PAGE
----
Case Study: A Failed MVP

How not to build a minimum viable product

Marc Gayle
Apr 2, 2014 · 6 min read

The beauty about building an MVP, is that you get the opportunity to discover the weaknesses in your business case/product as quickly as possible.


I built CompVersions a few years ago, to solve a problem I had at a previous job.

Problem: Showing/viewing multiple comps of a design and getting/giving quick feedback was a pain. You had to battle with FTP servers or multiple Dropbox links. It gets worse when you need feedback from multiple stakeholders.

Solution: A web app that allows you to upload multiple images and then allows the people invited to give it a quick thumbs up/down and leave a comment.

TL;DR: At the time, the set of designers that I knew how to reach not only didn’t have this problem but explicitly didn’t want to have it — i.e. they didn’t want their clients to ask for multiple comps for a design. That’s the exact problem they DID NOT want. Turns out that reaching a small subset of designers that have a particular problem in an industry I am no longer in — is quite challenging to be done remotely.

So now when I build Minimum Viable Products for clients, I encourage them not to make the same mistakes I did by focusing on polishing the UI and all the ‘nice’ stuff — but to focus on the stuff that matter (customers, how to get to them, and how to solve their problem). At the end of the day, in my experience, if your app rarely doesn’t succeeed because you had the uglier UI. It is, generally speaking, because you didn’t find the true value of the problem you are solving.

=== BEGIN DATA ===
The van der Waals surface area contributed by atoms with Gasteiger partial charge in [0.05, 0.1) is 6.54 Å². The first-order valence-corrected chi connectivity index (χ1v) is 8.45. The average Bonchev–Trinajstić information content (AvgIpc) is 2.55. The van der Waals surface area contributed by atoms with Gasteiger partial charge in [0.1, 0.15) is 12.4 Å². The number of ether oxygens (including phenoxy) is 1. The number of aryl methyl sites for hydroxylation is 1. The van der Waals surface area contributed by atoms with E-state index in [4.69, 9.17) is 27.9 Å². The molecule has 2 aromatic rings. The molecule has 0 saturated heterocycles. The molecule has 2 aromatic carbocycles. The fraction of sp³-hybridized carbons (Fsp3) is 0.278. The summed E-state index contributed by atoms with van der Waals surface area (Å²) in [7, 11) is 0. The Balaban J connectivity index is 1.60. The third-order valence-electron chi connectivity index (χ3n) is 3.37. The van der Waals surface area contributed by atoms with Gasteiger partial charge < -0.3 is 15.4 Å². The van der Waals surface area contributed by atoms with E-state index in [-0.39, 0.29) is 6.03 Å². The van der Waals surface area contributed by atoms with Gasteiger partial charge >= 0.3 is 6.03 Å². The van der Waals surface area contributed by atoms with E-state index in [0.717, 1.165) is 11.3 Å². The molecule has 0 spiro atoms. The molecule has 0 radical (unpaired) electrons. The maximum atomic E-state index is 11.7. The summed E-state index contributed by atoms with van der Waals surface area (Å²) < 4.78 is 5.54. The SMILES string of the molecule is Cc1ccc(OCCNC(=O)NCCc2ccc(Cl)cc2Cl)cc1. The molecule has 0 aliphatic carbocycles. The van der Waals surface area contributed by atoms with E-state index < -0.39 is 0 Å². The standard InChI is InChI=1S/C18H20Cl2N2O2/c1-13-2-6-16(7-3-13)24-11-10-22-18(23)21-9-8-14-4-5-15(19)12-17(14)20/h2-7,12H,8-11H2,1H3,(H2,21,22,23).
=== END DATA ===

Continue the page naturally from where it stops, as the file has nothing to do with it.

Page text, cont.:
The Process

CompVersions was the first web app I built from soup-to-nuts. Every part of it I built. I worked with a designer to craft every element of the interface and experience. Then took the comps and built the front-end (HTML, CSS, JS), then did the back-end (Rails). It was a very illuminating process, I honed my skills as a web developer on this project. So from that perspective it was a great learning process. I learned how to be a product manager, UI designer, front-end & back-end developer. I also learned how to do things as cheaply and quickly as I can — i.e. the exact skillset that all startups/resource-constrained-environments need to thrive.

I had built many web apps and sites before, but it was largely with either using off-the-shelf open source scripts or working with some other developers. This was the first project that I did everything myself. Boy was it equally parts satisfying and frustrating.

The Logo

I did all the things that entrepreneurs do and made the mistakes I constantly see first-time entrepreneurs making still. I spent a lot of time worrying about things that don’t matter to a fledgling product that wants to grow up to be a startup. Things like spending a lot of time designing a logo.

Notice the subliminal messaging of how the colored rectangles and squares represent images of various types and sizes, all overlaid to communicate that the user will be ‘comparing multiple versions’. Also notice how the CompVersions changes color, also indicating 2 versions of the copy. Clever huh? How epic this logo is going to be, in many years, when branding experts are doing case studies on the success story that was CompVersions. Delusions of grandeur abound in abundance.